Credit Card Debt Usually Begins Early for Americans

Assorted credit cards
Photograph by Nick Wright — Getty Images

Credit card debt is the norm for a majority of Americans. But you already knew that, didn’t you?

A recent study conducted by the Federal Reserve Bank of Boston and cited by Bloomberg Business paints the picture. About 35% of Americans ages 25 to 50 pay off their credit card debt every month, but most of credit card debt resides with people called “revolvers,” or Americans who pay interest on their debt from carrying a monthly balance, reports Bloomberg. As of December, consumers owed a total of $936 billion in credit card and other debt, including that from auto and student loans.

The Federal Reserve Bank of Boston study analyzed a 5% sample of every U.S. credit account from 1999 to 2014 to come up with its findings, from which several trends emerge. As Bloomberg notes, most people’s credit card borrowing remains consistent over time: People who generally borrow more on their credit cards continue doing so throughout life, and those who borrow less stick to their respective habit. Although, if consumers are offered a higher credit limit by banks, they’ll borrow more.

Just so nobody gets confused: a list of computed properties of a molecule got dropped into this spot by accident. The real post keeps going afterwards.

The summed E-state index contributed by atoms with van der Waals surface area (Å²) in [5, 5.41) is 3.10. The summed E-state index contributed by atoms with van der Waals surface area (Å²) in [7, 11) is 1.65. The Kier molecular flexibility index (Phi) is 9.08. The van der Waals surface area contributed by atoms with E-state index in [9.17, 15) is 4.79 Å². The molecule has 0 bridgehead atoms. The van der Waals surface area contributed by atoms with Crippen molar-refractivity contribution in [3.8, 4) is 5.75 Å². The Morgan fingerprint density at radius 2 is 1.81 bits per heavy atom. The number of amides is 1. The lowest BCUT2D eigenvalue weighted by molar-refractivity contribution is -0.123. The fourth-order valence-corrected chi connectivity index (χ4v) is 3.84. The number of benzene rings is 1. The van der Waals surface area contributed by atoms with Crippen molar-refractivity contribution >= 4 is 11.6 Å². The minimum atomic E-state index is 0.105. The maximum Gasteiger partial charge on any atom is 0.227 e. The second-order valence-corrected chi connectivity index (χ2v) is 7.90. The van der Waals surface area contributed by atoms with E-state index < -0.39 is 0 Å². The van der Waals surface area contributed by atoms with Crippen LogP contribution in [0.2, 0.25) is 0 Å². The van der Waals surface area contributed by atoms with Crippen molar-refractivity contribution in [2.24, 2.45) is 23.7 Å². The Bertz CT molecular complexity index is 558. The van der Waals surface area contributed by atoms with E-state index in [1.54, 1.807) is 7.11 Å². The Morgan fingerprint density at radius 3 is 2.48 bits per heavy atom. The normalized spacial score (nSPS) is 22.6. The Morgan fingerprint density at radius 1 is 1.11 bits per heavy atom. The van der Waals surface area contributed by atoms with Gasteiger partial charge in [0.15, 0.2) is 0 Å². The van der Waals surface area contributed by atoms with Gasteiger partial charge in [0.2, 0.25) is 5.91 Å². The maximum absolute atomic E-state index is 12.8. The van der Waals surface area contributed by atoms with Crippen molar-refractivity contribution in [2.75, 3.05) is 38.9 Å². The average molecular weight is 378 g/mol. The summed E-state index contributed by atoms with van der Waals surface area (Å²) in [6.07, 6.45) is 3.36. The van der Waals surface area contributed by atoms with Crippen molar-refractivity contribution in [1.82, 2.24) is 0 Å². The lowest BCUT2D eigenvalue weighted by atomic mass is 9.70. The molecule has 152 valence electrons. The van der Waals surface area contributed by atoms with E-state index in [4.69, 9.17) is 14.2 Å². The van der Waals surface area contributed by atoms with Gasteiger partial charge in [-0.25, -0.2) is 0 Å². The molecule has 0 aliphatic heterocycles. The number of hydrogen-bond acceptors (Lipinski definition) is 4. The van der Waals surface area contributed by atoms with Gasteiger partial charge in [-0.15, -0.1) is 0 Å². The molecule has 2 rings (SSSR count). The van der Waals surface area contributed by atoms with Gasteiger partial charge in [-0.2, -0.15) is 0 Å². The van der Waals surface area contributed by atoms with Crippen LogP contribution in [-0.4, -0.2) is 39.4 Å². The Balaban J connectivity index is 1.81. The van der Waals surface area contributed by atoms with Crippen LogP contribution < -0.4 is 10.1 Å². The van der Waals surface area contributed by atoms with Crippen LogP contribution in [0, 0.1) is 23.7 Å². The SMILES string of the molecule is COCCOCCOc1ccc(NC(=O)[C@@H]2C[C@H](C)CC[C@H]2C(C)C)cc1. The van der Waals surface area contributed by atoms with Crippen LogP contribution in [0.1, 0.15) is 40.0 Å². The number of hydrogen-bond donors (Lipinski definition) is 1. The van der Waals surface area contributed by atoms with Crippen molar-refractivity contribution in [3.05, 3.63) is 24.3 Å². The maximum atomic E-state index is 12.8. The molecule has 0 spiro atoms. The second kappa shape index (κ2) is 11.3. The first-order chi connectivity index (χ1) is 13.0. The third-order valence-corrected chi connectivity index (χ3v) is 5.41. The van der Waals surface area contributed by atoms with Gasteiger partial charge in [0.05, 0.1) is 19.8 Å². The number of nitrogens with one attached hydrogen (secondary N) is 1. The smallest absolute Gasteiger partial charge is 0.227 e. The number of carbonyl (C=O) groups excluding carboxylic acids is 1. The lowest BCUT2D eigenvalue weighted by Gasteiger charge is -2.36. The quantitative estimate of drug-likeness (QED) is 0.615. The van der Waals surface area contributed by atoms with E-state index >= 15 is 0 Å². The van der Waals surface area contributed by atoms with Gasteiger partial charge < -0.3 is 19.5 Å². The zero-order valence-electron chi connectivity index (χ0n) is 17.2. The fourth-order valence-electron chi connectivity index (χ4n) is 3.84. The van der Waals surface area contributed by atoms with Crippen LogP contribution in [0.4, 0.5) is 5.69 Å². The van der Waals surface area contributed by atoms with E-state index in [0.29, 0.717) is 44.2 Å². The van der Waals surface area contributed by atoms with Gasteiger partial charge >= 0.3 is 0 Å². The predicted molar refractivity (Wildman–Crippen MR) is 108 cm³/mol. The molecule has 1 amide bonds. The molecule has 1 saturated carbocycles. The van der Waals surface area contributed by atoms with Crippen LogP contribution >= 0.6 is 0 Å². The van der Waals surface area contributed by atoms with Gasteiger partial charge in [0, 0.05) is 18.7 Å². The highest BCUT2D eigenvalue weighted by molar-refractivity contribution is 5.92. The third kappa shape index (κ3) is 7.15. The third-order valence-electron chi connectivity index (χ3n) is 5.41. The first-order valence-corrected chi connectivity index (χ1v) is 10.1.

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Perhaps the most striking, if unsurprising, finding from the study concerns a portion of the Millennial set, that age group generally characterized as being between 18 and 34. For Americans between 20 and 30, their credit card limits increase about 450% during that period of time. Accordingly, their debt also rises—by about 300%.

Those in the Millennial set might feel the burdens of debt most acutely, as some are just starting out in the job market and looking to gain a firm financial footing. About 13% of people ages 22 and 23 work in low-skill, lower wage service jobs just after graduating college, according to U.S. News. (By the time they’ve reached ages 26 and 27, that share is cut in half.) And overall, a majority of people between 18 and 34 have less than $1,000 in their savings accounts, or no savings accounts at all.

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“People in their 20s don’t seem to save much,” Scott Fulford, a Boston College professor who co-authored the recent Federal Reserve Bank of Boston study, told Bloomberg.

Fulford also offered another explanation for the high levels of credit card debt among people ages 20 to 30. Savings for people in that age group usually means obtaining a higher credit limit. As he told Bloomberg, “That provides the funds for emergencies that they need.”

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